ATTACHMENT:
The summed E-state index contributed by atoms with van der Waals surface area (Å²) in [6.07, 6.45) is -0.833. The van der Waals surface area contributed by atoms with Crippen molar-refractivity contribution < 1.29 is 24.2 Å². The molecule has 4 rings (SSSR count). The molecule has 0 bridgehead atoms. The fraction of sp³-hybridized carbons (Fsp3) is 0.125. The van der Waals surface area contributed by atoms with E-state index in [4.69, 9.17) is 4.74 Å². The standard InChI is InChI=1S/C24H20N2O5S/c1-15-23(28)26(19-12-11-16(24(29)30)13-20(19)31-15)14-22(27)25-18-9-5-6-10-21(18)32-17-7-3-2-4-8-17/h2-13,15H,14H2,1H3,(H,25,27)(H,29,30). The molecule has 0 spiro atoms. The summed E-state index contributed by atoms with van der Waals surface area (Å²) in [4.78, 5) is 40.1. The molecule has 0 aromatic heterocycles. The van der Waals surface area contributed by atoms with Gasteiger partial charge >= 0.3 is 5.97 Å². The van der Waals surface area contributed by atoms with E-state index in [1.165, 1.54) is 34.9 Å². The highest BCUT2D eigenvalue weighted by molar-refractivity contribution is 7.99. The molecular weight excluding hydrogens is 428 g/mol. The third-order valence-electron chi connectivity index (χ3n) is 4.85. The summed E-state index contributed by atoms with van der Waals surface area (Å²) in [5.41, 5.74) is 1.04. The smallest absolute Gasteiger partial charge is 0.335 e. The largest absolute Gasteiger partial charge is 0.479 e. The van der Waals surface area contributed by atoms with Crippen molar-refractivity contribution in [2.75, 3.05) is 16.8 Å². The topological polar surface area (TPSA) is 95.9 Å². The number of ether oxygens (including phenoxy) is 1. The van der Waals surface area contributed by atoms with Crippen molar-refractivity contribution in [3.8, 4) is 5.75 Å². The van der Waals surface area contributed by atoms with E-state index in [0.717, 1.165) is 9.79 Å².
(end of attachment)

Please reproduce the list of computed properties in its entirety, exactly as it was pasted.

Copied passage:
The summed E-state index contributed by atoms with van der Waals surface area (Å²) in [6.07, 6.45) is -0.833. The van der Waals surface area contributed by atoms with Crippen molar-refractivity contribution < 1.29 is 24.2 Å². The molecule has 4 rings (SSSR count). The molecule has 0 bridgehead atoms. The fraction of sp³-hybridized carbons (Fsp3) is 0.125. The van der Waals surface area contributed by atoms with E-state index in [4.69, 9.17) is 4.74 Å². The standard InChI is InChI=1S/C24H20N2O5S/c1-15-23(28)26(19-12-11-16(24(29)30)13-20(19)31-15)14-22(27)25-18-9-5-6-10-21(18)32-17-7-3-2-4-8-17/h2-13,15H,14H2,1H3,(H,25,27)(H,29,30). The molecule has 0 spiro atoms. The summed E-state index contributed by atoms with van der Waals surface area (Å²) in [4.78, 5) is 40.1. The molecule has 0 aromatic heterocycles. The van der Waals surface area contributed by atoms with Gasteiger partial charge >= 0.3 is 5.97 Å². The van der Waals surface area contributed by atoms with E-state index in [1.165, 1.54) is 34.9 Å². The highest BCUT2D eigenvalue weighted by molar-refractivity contribution is 7.99. The molecular weight excluding hydrogens is 428 g/mol. The third-order valence-electron chi connectivity index (χ3n) is 4.85. The summed E-state index contributed by atoms with van der Waals surface area (Å²) in [5.41, 5.74) is 1.04. The smallest absolute Gasteiger partial charge is 0.335 e. The largest absolute Gasteiger partial charge is 0.479 e. The van der Waals surface area contributed by atoms with Crippen molar-refractivity contribution in [2.75, 3.05) is 16.8 Å². The topological polar surface area (TPSA) is 95.9 Å². The number of ether oxygens (including phenoxy) is 1. The van der Waals surface area contributed by atoms with Crippen molar-refractivity contribution in [3.8, 4) is 5.75 Å². The van der Waals surface area contributed by atoms with E-state index in [0.717, 1.165) is 9.79 Å².